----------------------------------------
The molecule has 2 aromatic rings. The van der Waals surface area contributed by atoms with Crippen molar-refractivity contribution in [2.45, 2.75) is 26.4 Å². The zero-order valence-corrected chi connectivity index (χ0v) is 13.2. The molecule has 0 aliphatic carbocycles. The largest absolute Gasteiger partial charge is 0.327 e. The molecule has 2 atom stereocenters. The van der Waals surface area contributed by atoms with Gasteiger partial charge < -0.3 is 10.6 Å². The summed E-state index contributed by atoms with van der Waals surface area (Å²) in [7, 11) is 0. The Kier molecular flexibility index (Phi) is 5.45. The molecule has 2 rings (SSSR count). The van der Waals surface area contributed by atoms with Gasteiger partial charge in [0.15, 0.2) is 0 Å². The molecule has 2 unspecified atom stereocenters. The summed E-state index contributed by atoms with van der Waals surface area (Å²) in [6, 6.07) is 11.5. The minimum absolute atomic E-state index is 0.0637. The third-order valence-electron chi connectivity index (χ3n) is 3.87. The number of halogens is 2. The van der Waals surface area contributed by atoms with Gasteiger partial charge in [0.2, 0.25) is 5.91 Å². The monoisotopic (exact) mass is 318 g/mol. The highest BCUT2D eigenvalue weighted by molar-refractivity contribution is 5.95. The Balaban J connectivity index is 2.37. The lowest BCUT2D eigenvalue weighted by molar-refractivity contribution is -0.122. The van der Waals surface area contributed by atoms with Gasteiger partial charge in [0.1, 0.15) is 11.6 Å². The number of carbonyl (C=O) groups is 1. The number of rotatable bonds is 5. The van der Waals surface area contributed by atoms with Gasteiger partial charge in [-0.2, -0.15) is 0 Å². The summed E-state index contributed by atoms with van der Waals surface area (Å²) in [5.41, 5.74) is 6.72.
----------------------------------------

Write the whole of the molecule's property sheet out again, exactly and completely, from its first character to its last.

The molecule has 2 aromatic rings. The van der Waals surface area contributed by atoms with Crippen molar-refractivity contribution in [2.45, 2.75) is 26.4 Å². The zero-order valence-corrected chi connectivity index (χ0v) is 13.2. The molecule has 0 aliphatic carbocycles. The largest absolute Gasteiger partial charge is 0.327 e. The molecule has 2 atom stereocenters. The van der Waals surface area contributed by atoms with Gasteiger partial charge < -0.3 is 10.6 Å². The summed E-state index contributed by atoms with van der Waals surface area (Å²) in [7, 11) is 0. The Kier molecular flexibility index (Phi) is 5.45. The molecule has 2 rings (SSSR count). The van der Waals surface area contributed by atoms with Gasteiger partial charge in [0.15, 0.2) is 0 Å². The molecule has 2 unspecified atom stereocenters. The summed E-state index contributed by atoms with van der Waals surface area (Å²) in [6, 6.07) is 11.5. The minimum absolute atomic E-state index is 0.0637. The third-order valence-electron chi connectivity index (χ3n) is 3.87. The number of halogens is 2. The van der Waals surface area contributed by atoms with Gasteiger partial charge in [0.2, 0.25) is 5.91 Å². The monoisotopic (exact) mass is 318 g/mol. The highest BCUT2D eigenvalue weighted by molar-refractivity contribution is 5.95. The Balaban J connectivity index is 2.37. The lowest BCUT2D eigenvalue weighted by molar-refractivity contribution is -0.122. The van der Waals surface area contributed by atoms with Gasteiger partial charge in [0.1, 0.15) is 11.6 Å². The number of carbonyl (C=O) groups is 1. The number of rotatable bonds is 5. The van der Waals surface area contributed by atoms with Gasteiger partial charge in [-0.2, -0.15) is 0 Å². The summed E-state index contributed by atoms with van der Waals surface area (Å²) in [5.41, 5.74) is 6.72.